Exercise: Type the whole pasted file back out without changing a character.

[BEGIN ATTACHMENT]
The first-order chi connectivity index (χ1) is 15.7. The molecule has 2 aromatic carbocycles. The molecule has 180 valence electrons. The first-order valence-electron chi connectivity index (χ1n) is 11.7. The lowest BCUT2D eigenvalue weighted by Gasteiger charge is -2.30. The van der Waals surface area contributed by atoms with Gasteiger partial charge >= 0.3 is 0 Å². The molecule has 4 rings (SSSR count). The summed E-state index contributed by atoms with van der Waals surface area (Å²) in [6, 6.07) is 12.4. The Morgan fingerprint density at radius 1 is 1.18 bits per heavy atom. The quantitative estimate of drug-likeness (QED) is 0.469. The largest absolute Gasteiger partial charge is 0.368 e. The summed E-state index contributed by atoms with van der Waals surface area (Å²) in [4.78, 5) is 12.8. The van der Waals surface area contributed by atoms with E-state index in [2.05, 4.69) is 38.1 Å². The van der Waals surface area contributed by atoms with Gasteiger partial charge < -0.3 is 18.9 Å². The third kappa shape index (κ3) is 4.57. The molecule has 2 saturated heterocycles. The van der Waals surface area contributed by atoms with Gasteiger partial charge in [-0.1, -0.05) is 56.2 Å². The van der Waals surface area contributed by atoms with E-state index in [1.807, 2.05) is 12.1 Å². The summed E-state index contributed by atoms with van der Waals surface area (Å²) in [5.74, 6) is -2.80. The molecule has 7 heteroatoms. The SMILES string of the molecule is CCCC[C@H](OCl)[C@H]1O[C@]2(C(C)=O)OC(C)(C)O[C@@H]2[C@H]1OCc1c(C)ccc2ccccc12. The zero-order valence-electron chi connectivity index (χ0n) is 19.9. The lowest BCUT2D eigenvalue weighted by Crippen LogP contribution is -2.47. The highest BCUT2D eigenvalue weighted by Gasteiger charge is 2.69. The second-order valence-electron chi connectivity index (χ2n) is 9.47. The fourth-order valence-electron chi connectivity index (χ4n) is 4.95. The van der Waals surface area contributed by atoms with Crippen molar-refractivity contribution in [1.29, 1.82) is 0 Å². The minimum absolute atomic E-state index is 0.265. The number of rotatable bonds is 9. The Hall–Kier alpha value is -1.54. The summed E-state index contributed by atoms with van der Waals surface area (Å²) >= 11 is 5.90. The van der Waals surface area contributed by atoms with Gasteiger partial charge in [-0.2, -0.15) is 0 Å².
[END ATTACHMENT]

The first-order chi connectivity index (χ1) is 15.7. The molecule has 2 aromatic carbocycles. The molecule has 180 valence electrons. The first-order valence-electron chi connectivity index (χ1n) is 11.7. The lowest BCUT2D eigenvalue weighted by Gasteiger charge is -2.30. The van der Waals surface area contributed by atoms with Gasteiger partial charge >= 0.3 is 0 Å². The molecule has 4 rings (SSSR count). The summed E-state index contributed by atoms with van der Waals surface area (Å²) in [6, 6.07) is 12.4. The Morgan fingerprint density at radius 1 is 1.18 bits per heavy atom. The quantitative estimate of drug-likeness (QED) is 0.469. The largest absolute Gasteiger partial charge is 0.368 e. The summed E-state index contributed by atoms with van der Waals surface area (Å²) in [4.78, 5) is 12.8. The van der Waals surface area contributed by atoms with E-state index in [2.05, 4.69) is 38.1 Å². The van der Waals surface area contributed by atoms with Gasteiger partial charge < -0.3 is 18.9 Å². The third kappa shape index (κ3) is 4.57. The molecule has 2 saturated heterocycles. The van der Waals surface area contributed by atoms with Gasteiger partial charge in [-0.1, -0.05) is 56.2 Å². The van der Waals surface area contributed by atoms with E-state index in [1.807, 2.05) is 12.1 Å². The summed E-state index contributed by atoms with van der Waals surface area (Å²) in [5.74, 6) is -2.80. The molecule has 7 heteroatoms. The SMILES string of the molecule is CCCC[C@H](OCl)[C@H]1O[C@]2(C(C)=O)OC(C)(C)O[C@@H]2[C@H]1OCc1c(C)ccc2ccccc12. The zero-order valence-electron chi connectivity index (χ0n) is 19.9. The lowest BCUT2D eigenvalue weighted by Crippen LogP contribution is -2.47. The highest BCUT2D eigenvalue weighted by Gasteiger charge is 2.69. The second-order valence-electron chi connectivity index (χ2n) is 9.47. The fourth-order valence-electron chi connectivity index (χ4n) is 4.95. The van der Waals surface area contributed by atoms with Crippen molar-refractivity contribution in [1.29, 1.82) is 0 Å². The minimum absolute atomic E-state index is 0.265. The number of rotatable bonds is 9. The Hall–Kier alpha value is -1.54. The summed E-state index contributed by atoms with van der Waals surface area (Å²) >= 11 is 5.90. The van der Waals surface area contributed by atoms with Gasteiger partial charge in [-0.2, -0.15) is 0 Å².